The play by Portlander Phyllis Yes, about caring for aging parents from afar, has drawn the interest of actor Ed Asner.

COURTESY PHOTO - The life of Phyllis Yes' work, 'Good Morning, Miss America,' started with a staging at CoHo Theater. Now, it could become a movie.After years of teaching and making art, Phyllis Yes went about writing her first play, "Good Morning, Miss America," a story about a woman caring for her aging parents from afar while quarreling with her sibling about how to care for them.

She was thrilled when it was staged at CoHo Theater.

She was tickled when a director, Katie O'Regan, put on the production in an Off-Broadway theater, Theater 80 St. Marks.

She was delighted to watch "Good Morning, Miss America" produced not only in New York City but also in Iowa, along with staged readings in Minnesota and Maryland.

And, now?

O'REGANO'Regan is working on making "Good Morning, Miss America" into a movie, and it could star Ed Asner as the stepfather, June Squibb as the mother, O'Regan as "Jane" (Yes' character patterned after herself), and Kathryn "Kate" Asner, Ed's daughter, as Jane's sister.

It is in the development and financing stages — O'Regan has started a funding campaign, including on her website, — and goals to start filming in October in Los Angeles and Pasadena, California, and be done by the end of 2021 may or may not be met.

One step at a time — Yes is working on the screenplay and it'll be read July 24 in Caledonia, Minnesota, by Asner and others.

"Yes, it's got a new life," she said.

"This is a small independent movie, and the biggest expenses will be for actors."

COURTESY PHOTO: KATIE O'REGAN - Ed Asner has taken an interest in 'Good Morning, Miss America.'Yes has been talking with some foundations about helping out with financing. She also might try establishing a crowdfunding account.

All the excitement happens just as Yes celebrated a milestone, turning 80 May 15.

Yes moved west from Austin, Minnesota (the home of Spam), in 1973. She taught at Western Oregon and Oregon State universities and then moved to Portland in 1978 and taught painting and drawing at Lewis & Clark College for 26 years. She also served as chair of the art department and dean of arts and humanities on Palatine Hill.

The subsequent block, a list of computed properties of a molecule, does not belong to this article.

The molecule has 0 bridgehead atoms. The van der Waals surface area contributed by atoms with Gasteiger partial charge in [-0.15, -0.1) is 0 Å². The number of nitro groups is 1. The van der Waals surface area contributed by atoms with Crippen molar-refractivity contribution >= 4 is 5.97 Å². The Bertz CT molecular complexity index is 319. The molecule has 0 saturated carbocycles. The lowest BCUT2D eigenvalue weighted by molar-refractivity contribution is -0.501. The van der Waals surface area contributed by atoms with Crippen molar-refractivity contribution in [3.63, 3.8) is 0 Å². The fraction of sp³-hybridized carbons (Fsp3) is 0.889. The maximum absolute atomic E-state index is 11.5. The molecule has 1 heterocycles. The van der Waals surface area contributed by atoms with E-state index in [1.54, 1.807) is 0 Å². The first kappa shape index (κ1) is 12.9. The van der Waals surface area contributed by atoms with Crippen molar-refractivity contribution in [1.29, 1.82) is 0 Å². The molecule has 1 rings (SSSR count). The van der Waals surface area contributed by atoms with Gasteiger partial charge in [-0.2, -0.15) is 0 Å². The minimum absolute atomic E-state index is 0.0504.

Having taken students to New York several times, she saw different plays every week. It led to her writing a play called "Guerrilla Girls," but "I didn't know what to do with it."

Yes showed her art in about 140 exhibits. One of her more well-known pieces was "PorShe," a 1967 Porsche 911S proudly painted with an airbrush and hand-adorned lace rosettes and silver-based paints to display her feminism on an athletic field at Lewis & Clark College.

She shipped it to New York for an art opening and then drove it back as a traveling exhibit "and had a wonderful time." Eventually she sold the car to a man who presented it at the Pebble Beach Concours d'Elegance at Carmel-By-The-Sea, California, where it won a people's choice award.

Now, she has added to her career highlights with "Good Morning, Miss America."

The play is "very much about love," Yes said. And, she hopes the movie project comes to fruition.

"It blows my mind. I never dreamed that this would happen. I feel like it was all meant to be, coincidences," she said. "I met Katie through (alma mater) Luther College. She said, 'Send me the script.'" And, the story of how it ended up in New York City and elsewhere took shape.

"(O'Regan) sent Ed Asner the script, and he loved it, his daughter loved it. It's going to happen," Yes said.

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